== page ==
In a bid to shut down the main refugee route through Europe, E.U. leaders today reached a controversial draft agreement that would deport many asylum seekers back to Turkey.
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Under the deal, refugees and asylum seekers who arrive in Greece after midnight Sunday will be sent back to Turkey, a non-European Union member state, if their asylum claim is rejected.
In return, the E.U. may reward Turkey with more financial assistance, visa-free travel and possible progress in its E.U. membership bid. The deal now heads to the desks of the 28 E.U. leaders, but major practical and legal questions remain.
Czech Prime Minister Bohuslav Sobotka tweeted from inside the meeting today: "Agreement with Turkey approved. All illegal migrants who arrive to Greece from Turkey starting March 20 will be returned!"
Dohoda s Tureckem schválena. Všichni nelegální migranti, kterí dorazí do Recka z Turecka pocínaje 20.3. budou vráceni zpet! #EUCO— Bohuslav Sobotka (@SlavekSobotka) March 18, 2016
The president of the European Council, Donald Tusk, tweeted that the decision was unanimous.
Now unanimous agreement between all EU HoSG and Turkey's PM on EU-Turkey Statement— Donald Tusk (@eucopresident) March 18, 2016
More than 1.1 million refugees and asylum seekers arrived in Europe in 2015, according to the United Nations, and Turkey hosts more Syrian refugees than any other country. According to the head of the International Rescue Committee, "there are more Syrian refugees in Istanbul alone than there are in the rest of Europe."
"At a time when Turkey is hosting three million, those who are unable to find space for a handful of refugees, who in the middle of Europe keep these innocents in shameful conditions, must first look at themselves," Turkish President Tayyip Erdogan said today.
Erdogan added that Europe was "dancing in a minefield," and it should look internally before telling Turkey what to do.
The United Nations' refugee body, UNHCR, says 143,634 refugees have arrived in Greece from Turkey just this year alone. But many don't have proper asylum paperwork and the resettling process has been painfully slow.
Last year, the E.U. agreed to resettle 120,000 refugees and asylum seekers now in Greece and Italy. Not every E.U. country bought in, and as of this week fewer than 1,000 have been relocated.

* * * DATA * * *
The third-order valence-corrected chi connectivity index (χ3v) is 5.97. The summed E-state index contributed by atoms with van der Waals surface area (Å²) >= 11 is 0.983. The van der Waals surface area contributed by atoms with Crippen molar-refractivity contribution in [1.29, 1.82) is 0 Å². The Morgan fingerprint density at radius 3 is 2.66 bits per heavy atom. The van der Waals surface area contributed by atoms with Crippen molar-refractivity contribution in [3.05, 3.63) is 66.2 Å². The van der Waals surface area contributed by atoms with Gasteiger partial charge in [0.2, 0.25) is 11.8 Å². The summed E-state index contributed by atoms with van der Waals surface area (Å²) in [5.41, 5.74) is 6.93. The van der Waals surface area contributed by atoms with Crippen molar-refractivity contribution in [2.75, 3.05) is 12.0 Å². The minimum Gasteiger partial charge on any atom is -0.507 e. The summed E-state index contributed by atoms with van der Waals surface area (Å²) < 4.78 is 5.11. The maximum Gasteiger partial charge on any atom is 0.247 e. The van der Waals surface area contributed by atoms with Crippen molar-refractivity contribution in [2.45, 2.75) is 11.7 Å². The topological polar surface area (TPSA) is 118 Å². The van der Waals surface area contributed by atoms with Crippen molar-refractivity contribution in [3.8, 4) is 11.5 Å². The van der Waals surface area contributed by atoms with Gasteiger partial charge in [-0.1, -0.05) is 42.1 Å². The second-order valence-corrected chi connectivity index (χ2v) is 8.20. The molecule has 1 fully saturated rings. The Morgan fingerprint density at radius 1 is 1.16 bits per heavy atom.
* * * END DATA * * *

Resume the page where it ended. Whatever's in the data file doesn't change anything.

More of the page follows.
Assuming the E.U. leaders approve today's plan, it's unlikely to stem the flow of refugees crossing the Aegean Sea immediately or bring much-needed relief to Greece, where more than 40,000 refugees are stuck, with no way out.
Slammed up against the Macedonian border is the swollen tent camp in Idomeni, Greece, where it has rained everyday for the past 14 days.
No one knows exactly how many refugees and asylum seekers are camped out but non-governmental organizations estimate about 12,000 people are sleeping in tents amid the ankle-deep mud.
The conditions are unbearable and humanitarian workers say the raw sewage running throughout the camp will spread disease quickly. A line of children snaked out of the Doctors Without Borders medical tent, each one coughing severely.
NGOs say thousands of women and children are there alone, and many families have been camped out for up to four weeks. Greek Interior Minister Panagiotis Kouroublis today compared conditions in the camp to a Nazi concentration camp.
"This is a modern day Dachau, the result of the logic of closed borders," he said.
"We're escaping ISIS," one man from Hasaka, Syria told ABC News. "We have doctors and engineers. We are just looking for security and peace."
Another man held up a sign that reads, "if I were a terrorist, I would not flee war. Seeking a decent life is not a crime."
The way forward into greater Europe is blocked by a razor wire fence and the Macedonian police. The way back leads to the Aegean Sea, which is not an option for those who already survived that treacherous boat journey; they've come too far to turn back now.
Earlier this week, ABC News watched thousands of refugees hike 3 miles to the nearby Suva Reka River, hoping to reach Macedonia by avoiding the razor-wire fence.
Several people drowned, but after braving the river, no one crossed into Macedonia successfully.
The Macedonian police detained and deported about 700 people; everyone else was forced to cross the river again and walk back to the soggy camp.
“We want a solution, we cannot take it anymore,” one Syrian mother said as she made the long trek back to Idomeni camp.
She draped her rain coat over her baby in her arms. "What did he do to deserve this?" She asked. "I brought him to Europe to go to school, to live a better life."
"After giving up our hearts for Europe, she added, "I will now die in Europe.”
ABC News’ Nasser Atta and Dada Jovanovic contributed to this report.